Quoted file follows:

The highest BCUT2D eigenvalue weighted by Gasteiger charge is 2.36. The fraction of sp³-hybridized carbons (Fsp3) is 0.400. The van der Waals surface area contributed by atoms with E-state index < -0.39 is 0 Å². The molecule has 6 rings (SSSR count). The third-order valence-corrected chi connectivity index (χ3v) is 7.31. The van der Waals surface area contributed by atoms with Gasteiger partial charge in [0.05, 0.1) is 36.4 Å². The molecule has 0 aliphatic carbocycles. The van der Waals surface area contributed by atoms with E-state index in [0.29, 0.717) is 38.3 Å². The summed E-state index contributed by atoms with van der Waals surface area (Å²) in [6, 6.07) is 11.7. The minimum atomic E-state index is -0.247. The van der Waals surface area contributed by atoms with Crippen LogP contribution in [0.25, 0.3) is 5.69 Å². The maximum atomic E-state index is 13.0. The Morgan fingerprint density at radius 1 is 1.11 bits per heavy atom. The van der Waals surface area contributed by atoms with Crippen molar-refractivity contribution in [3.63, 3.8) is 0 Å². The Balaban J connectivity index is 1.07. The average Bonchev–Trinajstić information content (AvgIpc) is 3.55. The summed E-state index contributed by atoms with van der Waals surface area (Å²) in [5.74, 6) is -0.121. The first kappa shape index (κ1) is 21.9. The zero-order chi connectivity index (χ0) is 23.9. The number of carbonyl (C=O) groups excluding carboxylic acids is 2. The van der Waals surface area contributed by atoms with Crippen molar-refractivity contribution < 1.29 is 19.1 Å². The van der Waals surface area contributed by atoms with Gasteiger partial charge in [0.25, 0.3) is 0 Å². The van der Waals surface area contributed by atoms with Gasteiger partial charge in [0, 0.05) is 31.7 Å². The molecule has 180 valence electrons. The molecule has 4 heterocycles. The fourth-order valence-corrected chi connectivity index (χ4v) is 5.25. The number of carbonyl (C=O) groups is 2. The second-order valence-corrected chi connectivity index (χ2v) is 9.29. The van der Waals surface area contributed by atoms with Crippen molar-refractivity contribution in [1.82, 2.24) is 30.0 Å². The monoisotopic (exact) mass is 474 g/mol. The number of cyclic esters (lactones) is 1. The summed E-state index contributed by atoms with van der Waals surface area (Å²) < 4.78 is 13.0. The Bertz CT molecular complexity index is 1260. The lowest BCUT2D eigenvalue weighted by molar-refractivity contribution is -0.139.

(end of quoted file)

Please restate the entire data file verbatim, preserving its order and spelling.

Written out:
The highest BCUT2D eigenvalue weighted by Gasteiger charge is 2.36. The fraction of sp³-hybridized carbons (Fsp3) is 0.400. The van der Waals surface area contributed by atoms with E-state index < -0.39 is 0 Å². The molecule has 6 rings (SSSR count). The third-order valence-corrected chi connectivity index (χ3v) is 7.31. The van der Waals surface area contributed by atoms with Gasteiger partial charge in [0.05, 0.1) is 36.4 Å². The molecule has 0 aliphatic carbocycles. The van der Waals surface area contributed by atoms with E-state index in [0.29, 0.717) is 38.3 Å². The summed E-state index contributed by atoms with van der Waals surface area (Å²) in [6, 6.07) is 11.7. The minimum atomic E-state index is -0.247. The van der Waals surface area contributed by atoms with Crippen LogP contribution in [0.25, 0.3) is 5.69 Å². The maximum atomic E-state index is 13.0. The Morgan fingerprint density at radius 1 is 1.11 bits per heavy atom. The van der Waals surface area contributed by atoms with Crippen molar-refractivity contribution in [3.63, 3.8) is 0 Å². The Balaban J connectivity index is 1.07. The average Bonchev–Trinajstić information content (AvgIpc) is 3.55. The summed E-state index contributed by atoms with van der Waals surface area (Å²) in [5.74, 6) is -0.121. The first kappa shape index (κ1) is 21.9. The zero-order chi connectivity index (χ0) is 23.9. The number of carbonyl (C=O) groups excluding carboxylic acids is 2. The van der Waals surface area contributed by atoms with Crippen molar-refractivity contribution < 1.29 is 19.1 Å². The van der Waals surface area contributed by atoms with Gasteiger partial charge in [0.25, 0.3) is 0 Å². The van der Waals surface area contributed by atoms with Gasteiger partial charge in [0, 0.05) is 31.7 Å². The molecule has 180 valence electrons. The molecule has 4 heterocycles. The fourth-order valence-corrected chi connectivity index (χ4v) is 5.25. The number of carbonyl (C=O) groups is 2. The second-order valence-corrected chi connectivity index (χ2v) is 9.29. The van der Waals surface area contributed by atoms with Crippen molar-refractivity contribution in [1.82, 2.24) is 30.0 Å². The monoisotopic (exact) mass is 474 g/mol. The number of cyclic esters (lactones) is 1. The summed E-state index contributed by atoms with van der Waals surface area (Å²) < 4.78 is 13.0. The Bertz CT molecular complexity index is 1260. The lowest BCUT2D eigenvalue weighted by molar-refractivity contribution is -0.139.